Written by Pat Grace: email@example.com Friday, 15 June 2012 00:00
Coalition Against Substance Abuse (CASA) cares and has maintained a presence in Manhasset for a long time, often ignored, some might observe.
Lisbeth Shibley, CASA executive director, indicated CASA has always been focused on prevention but another element in the spectrum is harm reduction—focused on the 18 to 24-year-old age group that has the highest rate of binge drinking.
On May 22 and May 24 Shibley explained that all 219 seniors had been scheduled for AED and CPR training in the school gym (groups of 50), which includes Heartsaver CPR/AED certification and, immediately following, 1.5 hours of alcohol emergency training led by EMT responders and qualified faculty presenters. Full participation in the program counted toward two physical education classes. At the end of the training, each student was asked to fill out a questionnaire to assess the value of the program. In addition, with student consent, they will be contacted at some point in the future after graduation to reassess the usefulness of the Red Watch Band certification.
The Red Watch Band harm reduction training began at Stony Brook University where, Shibley explained, a woman’s son drank too much, fell asleep on his back and died. No one knew how to help him. “There is always,” Shibley said, “a personal connection.” While this model has not usually been done in high school, she said, seniors will be moving on to college and it is a good time to teach them. The program, hopefully, will help students understand the importance of recognizing alcohol overdose as a medical emergency, Shibley continued, and thus provide the knowledge, skill and confidence to help prevent a tragedy.
Shibley acknowledged the district administration, faculty, CASA, and the SCA made the coordination and implementation of the program possible and that the Robbie Levine Foundation, through its “Teens for Life” initiative, provided the CPR/AED certification component for every participant.
Secondary School Principal Dean Schlanger said the Red Watch Band program “is a wonderful resource to our students. We are most grateful and appreciative to the Robbie Levine foundation for this initiative. The foundation donated the trainer and all the equipment—it would have cost $10,000 from the Red Cross.”
Founded at Stony Brook University, the goal of the Red Watch Band program is to ensure that all students are armed with accurate information about the dangers of alcohol use and know when, where, and how to get help when every second counts.
In promoting this innovative harm prevention program Shibley explained that, “This program is not just about making students believe that it is their responsibility to ‘save’ the drunken student from themselves, it’s also about empowering students and allowing them to recognize their ability to shape their community before things get out of hand. It’s not just about calling 911 after finding a semi-conscious peer, it’s also about intervening before it gets to that point - to switch to water - or stepping in when someone becomes sexually aggressive toward another person that isn’t in the right state to consent. It’s about,” she added, “caring about the people around you and being responsible for each other.” Lisa Belinsky, president, Manhasset High School SCA said, “Part of the SCA mission is to educate and communicate with our parents and students. This topic is just crucial for seniors going off to college. We’re happy to be part of this innovative program.”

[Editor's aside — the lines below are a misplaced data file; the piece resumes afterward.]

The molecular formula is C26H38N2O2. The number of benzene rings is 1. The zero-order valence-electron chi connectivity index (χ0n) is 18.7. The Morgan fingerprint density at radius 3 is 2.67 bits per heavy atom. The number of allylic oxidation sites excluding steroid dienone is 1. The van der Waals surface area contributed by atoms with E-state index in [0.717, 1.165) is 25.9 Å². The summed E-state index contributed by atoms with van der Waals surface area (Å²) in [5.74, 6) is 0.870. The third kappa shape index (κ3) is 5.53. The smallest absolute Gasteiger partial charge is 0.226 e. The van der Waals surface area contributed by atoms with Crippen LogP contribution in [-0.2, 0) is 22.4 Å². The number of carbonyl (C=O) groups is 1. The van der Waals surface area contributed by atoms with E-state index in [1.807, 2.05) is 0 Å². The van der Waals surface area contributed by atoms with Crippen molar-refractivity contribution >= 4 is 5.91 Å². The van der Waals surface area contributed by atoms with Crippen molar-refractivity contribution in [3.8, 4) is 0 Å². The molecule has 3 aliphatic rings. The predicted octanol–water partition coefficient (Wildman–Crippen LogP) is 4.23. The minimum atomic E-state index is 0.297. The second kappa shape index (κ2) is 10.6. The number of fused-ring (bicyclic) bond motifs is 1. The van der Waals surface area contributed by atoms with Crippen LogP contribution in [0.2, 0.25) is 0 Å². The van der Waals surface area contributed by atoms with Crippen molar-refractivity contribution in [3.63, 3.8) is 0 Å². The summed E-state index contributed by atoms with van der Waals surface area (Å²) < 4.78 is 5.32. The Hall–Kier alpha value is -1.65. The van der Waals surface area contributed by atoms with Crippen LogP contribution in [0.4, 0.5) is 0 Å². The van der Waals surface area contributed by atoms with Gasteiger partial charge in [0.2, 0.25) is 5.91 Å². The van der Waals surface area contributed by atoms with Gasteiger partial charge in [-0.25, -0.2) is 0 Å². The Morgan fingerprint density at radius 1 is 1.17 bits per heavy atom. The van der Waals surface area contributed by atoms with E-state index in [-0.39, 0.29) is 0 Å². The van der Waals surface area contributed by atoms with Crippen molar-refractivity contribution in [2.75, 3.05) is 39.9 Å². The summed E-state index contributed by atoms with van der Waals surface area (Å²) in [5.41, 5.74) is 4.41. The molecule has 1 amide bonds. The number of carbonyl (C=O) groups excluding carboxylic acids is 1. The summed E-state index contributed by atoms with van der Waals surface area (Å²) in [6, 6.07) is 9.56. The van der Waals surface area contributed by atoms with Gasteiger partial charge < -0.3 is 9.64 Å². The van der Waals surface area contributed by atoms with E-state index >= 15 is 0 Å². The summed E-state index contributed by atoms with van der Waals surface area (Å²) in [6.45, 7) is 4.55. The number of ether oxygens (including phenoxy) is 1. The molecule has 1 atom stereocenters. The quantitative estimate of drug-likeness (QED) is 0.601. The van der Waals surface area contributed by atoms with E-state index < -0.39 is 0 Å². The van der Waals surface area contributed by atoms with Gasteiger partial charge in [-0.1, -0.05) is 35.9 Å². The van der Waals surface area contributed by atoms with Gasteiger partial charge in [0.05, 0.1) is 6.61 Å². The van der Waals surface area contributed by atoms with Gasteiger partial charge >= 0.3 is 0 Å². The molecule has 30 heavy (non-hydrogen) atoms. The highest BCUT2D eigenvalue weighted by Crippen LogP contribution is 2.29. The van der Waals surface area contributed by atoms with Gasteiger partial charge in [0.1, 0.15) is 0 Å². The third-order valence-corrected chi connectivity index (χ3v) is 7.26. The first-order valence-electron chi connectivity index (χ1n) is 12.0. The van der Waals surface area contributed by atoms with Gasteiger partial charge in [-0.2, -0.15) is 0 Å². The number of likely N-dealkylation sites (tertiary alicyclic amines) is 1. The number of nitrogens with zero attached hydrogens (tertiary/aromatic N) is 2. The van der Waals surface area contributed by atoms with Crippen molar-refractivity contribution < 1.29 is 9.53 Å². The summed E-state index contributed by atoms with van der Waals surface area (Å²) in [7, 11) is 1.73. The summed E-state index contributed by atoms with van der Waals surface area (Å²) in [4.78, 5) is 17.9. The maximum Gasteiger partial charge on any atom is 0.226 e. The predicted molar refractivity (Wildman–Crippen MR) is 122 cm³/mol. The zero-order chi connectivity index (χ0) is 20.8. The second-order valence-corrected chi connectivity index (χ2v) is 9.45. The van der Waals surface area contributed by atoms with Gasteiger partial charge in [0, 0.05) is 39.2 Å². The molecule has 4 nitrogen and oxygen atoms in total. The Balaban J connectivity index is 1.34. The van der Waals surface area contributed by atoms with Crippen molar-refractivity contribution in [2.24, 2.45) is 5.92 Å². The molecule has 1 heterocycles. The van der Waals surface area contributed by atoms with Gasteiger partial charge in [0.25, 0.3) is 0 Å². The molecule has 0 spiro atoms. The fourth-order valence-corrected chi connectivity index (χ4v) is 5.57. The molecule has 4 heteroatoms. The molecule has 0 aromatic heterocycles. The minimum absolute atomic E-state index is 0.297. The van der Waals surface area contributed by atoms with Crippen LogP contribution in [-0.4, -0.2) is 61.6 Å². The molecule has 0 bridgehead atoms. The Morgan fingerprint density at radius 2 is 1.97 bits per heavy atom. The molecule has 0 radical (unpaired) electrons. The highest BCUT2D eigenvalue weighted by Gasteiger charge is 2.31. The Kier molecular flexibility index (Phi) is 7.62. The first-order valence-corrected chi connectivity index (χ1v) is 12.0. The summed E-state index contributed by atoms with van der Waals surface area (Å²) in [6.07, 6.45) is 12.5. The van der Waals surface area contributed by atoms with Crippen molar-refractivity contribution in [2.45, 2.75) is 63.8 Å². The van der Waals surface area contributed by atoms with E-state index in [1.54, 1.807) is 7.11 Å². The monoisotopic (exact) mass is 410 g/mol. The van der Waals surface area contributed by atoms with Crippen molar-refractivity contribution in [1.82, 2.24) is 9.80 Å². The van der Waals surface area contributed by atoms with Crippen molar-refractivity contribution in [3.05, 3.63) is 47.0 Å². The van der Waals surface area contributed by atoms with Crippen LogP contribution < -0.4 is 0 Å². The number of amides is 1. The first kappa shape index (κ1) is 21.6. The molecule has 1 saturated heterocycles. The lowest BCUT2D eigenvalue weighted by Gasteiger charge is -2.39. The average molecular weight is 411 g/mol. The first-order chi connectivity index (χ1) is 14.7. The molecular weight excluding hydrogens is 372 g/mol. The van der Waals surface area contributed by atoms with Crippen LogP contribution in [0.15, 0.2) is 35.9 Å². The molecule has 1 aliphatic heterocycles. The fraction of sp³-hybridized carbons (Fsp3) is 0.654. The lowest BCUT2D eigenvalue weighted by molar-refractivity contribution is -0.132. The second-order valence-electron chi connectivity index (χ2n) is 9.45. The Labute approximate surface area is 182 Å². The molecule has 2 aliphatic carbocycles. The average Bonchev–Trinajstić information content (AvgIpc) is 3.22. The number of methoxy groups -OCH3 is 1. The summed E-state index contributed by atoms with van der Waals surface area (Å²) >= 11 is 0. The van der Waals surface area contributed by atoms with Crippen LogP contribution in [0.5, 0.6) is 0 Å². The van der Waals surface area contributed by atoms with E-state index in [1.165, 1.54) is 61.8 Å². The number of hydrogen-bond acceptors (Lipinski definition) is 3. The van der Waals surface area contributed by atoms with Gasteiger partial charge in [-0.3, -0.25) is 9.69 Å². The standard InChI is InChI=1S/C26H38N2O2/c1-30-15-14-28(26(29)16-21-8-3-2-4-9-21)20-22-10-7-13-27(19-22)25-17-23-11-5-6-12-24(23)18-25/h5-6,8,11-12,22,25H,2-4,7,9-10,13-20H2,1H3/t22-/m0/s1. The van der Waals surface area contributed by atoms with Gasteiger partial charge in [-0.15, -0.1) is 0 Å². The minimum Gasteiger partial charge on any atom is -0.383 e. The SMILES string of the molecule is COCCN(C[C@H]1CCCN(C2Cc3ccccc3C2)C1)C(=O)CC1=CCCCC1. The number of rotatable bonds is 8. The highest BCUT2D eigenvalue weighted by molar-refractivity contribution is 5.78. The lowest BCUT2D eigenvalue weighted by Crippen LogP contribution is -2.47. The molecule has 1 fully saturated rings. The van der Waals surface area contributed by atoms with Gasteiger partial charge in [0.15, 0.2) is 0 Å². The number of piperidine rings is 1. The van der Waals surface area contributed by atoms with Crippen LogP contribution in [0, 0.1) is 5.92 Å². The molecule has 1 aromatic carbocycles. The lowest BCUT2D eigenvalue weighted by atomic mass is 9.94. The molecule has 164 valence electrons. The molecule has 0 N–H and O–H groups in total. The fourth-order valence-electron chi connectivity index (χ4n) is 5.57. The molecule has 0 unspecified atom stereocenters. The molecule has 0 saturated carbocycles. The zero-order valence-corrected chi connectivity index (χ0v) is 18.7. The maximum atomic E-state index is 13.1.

A feature of the program at Manhasset was the use of in house facilitators, specifically Lauren Majewski, 10th grade health teacher, and Farran Funfgeld, physical education in grades 10-12. Shibley informed them that statistically, the kids are combining drinking with pot and pills like never before and that the curriculum provided is a great basis for discussion. Shibley also equipped them with red solo cups marked with the equivalent of one serving of hard liquor, wine and beer as a visual for the facilitators to make their point about just how much one serving really is—in a recognizable container.
The teachers themselves are 25 and 26 years old—the students can easily relate to them. Funfgeld said it is “a great opportunity to have seniors express any concerns and issues they may have at the alcohol awareness training.” Majewski believes it is “really good to equip seniors entering the next part of their life, and realistically may be in a position where they will need this.”
Cathy Samuels, project director, Manhasset Community Coalition Against Substance Abuse, stated the harm reduction program empowers students to change the college environment. “College doesn’t have to be, and shouldn’t be, about alcohol.”